Students learning to pilot drones | Cherokee Scout, Murphy, North Carolina
About 180 years ago, Austria attempted to take over Venice using a strange, almost cheerful battle strategy. They filled balloons with explosives and counted on the wind to blow them over Venice. However, the wind can be fickle, and many of the balloons exploded over their own camps.
Despite these devastating setbacks, their idea was novel. So as wars continued to march through history, the Austrian’s idea of unmanned weaponry was tweaked and stretched until it arrived in modern society in the form of a drone. Modern drones rely on radio frequency for precision, and while they are have become an active member of the armed forces, drones also serve many pragmatic uses in civilian life.
Many people may think of Amazon deliveries when considering drone use in their daily lives, but Bryan Byrne, a physics and math instructor at Tri-County Early College High School, envisions drone use on a much grander scale. He sees drones as a way to enhance life, rather than to destroy it.
“They can be used for high-tension power line inspections, inspections on solar farms, prescription dropoffs, search and rescue, and will soon be used to transport donated organs between hospitals,” he said.
Drone Technology One & Two
Byrne teaches the new drone courses, and with his background in aviation and work with NASA, he is excited about this curriculum addition of Drone Technology One and Two. To pass Drone One, students must earn their FFA part 107, a certificate that concentrates on the regulations – and there are many of them – before flying a drone commercially.
Senior Elizabeth Kisselburg, 17, enjoyed the first course, saying, “We learned drone history … and how drones changed from the balloons.” She signed up for the course because “it sounded interesting.”
Kisselburg was aware of drones before enrolling in the class.
“I knew about drones flying the sky and being able go different places a human can’t reach,” she said.
While drone piloting shares some characteristics with video gaming, Kisselburg pointed out the distinctions.
“I’m not much of a video gamer,” she said, “but I’d say the drone is different because you are paying more attention to your surroundings.”
Byrne agrees, saying drone piloting requires “lots of patience and attention to detail. It’s not like anything they’ve worked with before because you have to keep meticulous records of maintenance and trainings, flights. Some may not find that super exciting, but it is super necessary to keep the bird in the air and not fall on somebody’s head.”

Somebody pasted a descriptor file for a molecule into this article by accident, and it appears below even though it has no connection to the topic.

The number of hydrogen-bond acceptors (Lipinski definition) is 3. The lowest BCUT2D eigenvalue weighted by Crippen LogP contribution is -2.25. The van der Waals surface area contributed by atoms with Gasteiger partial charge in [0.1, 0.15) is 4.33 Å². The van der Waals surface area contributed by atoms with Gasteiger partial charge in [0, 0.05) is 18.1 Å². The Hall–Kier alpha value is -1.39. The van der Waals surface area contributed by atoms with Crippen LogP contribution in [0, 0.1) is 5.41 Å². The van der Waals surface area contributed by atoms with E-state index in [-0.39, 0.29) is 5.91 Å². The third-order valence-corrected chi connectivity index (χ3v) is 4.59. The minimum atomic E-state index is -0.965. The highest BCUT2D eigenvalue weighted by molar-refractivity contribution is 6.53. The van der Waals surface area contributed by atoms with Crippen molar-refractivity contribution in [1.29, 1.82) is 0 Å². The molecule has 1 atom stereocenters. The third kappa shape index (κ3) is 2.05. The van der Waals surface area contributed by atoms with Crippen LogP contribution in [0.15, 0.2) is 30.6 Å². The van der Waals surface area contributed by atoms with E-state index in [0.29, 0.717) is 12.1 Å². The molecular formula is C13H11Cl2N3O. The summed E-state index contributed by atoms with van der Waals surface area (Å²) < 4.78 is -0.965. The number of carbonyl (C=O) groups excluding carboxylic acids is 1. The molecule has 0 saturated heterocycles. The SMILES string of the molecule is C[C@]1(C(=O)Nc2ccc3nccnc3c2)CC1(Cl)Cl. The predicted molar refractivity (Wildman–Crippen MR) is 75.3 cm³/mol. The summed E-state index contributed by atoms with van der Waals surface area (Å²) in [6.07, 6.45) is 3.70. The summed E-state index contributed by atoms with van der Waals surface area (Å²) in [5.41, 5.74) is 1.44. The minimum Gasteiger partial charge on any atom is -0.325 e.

These birds aren’t cheap, either. Byrne said the used drones they fly for the program cost $12,000 each. The school bought the equipment with funds from a state grant and Byrne feels they got a good deal.
“If we had bought them new? They would be $25,000 each,” he said.
‘It helps with safety’
Kisselburg enjoyed her Drone One class. She felt “the regulations make sense.” She wanted to learn the procedures and codes.
“It helps with safety,” she said. “You have to know them because you fly along with airplanes, too, and you have to know what they are talking about with their codes. These precaution to make it safer.”
Kisselburg listed one surprising caution: “You can’t fly over people because that’s restricted.”
Byrne elaborated. “There are dangers involved in flying drones. They can fall out of air and onto somebody or somebody’s house.” To offer perspective, he added, “the same thing can happen to private airplane.”
Drone piloting as a career holds other dangers as well, Byrne said.
“The field is becoming automated,” meaning drones can be operated by artificial intelligence, he added. It’s similar to a grocery store checkout structure.
Today, human pilots operate drones on a one-person-to-one-drone ratio, like checking out groceries in a manned line. In the future, automated piloting will look more like the self-checkout, with one pilot manning multiple drones – expect the pilot is a machine.
This threat to career longevity or relevance doesn’t bother Byrne or Kisselburg.
“I don’t have a problem with it [automated piloting] as long as it’s being done smart,” he said.
Kisselburg has more philosophic view on automated drone piloting. “I guess it depends on the way someone views it. It can be predicted as bad or good.”
On the good side, she said. “I guess that some regulations have to do with the pilot’s own mental stability,” so she believes any accident or injury caused by human emotion or error would be eradicated through automated piloting.
Future job prospects
The school enrolls 11 students in the program, none boys and two girls. Tri-County helps place the students into jobs after they graduate, but the newness of the technology could offer a boost or a bust for placement.
“We try to the best of our ability to get students placed but this is really an infant program and so the outcomes are unknown,” Byrne said.
He added that the career has the potential to explode into a high-demand field or may be saturated with licensed drone pilots waiting in line behind automated pilots, who could take over the human component of the job.
This idea doesn’t concern Kisselburg in the slightest. She finds the career exciting, not necessarily based on job security, but rather how it expands her experience of being alive on the planet. She can see the world in way that has never been viewed before.
“I find it exciting,” she said, “to be able to discover [geographic] areas in pictures and ways to find landscapes from a different viewpoint than as a human.”
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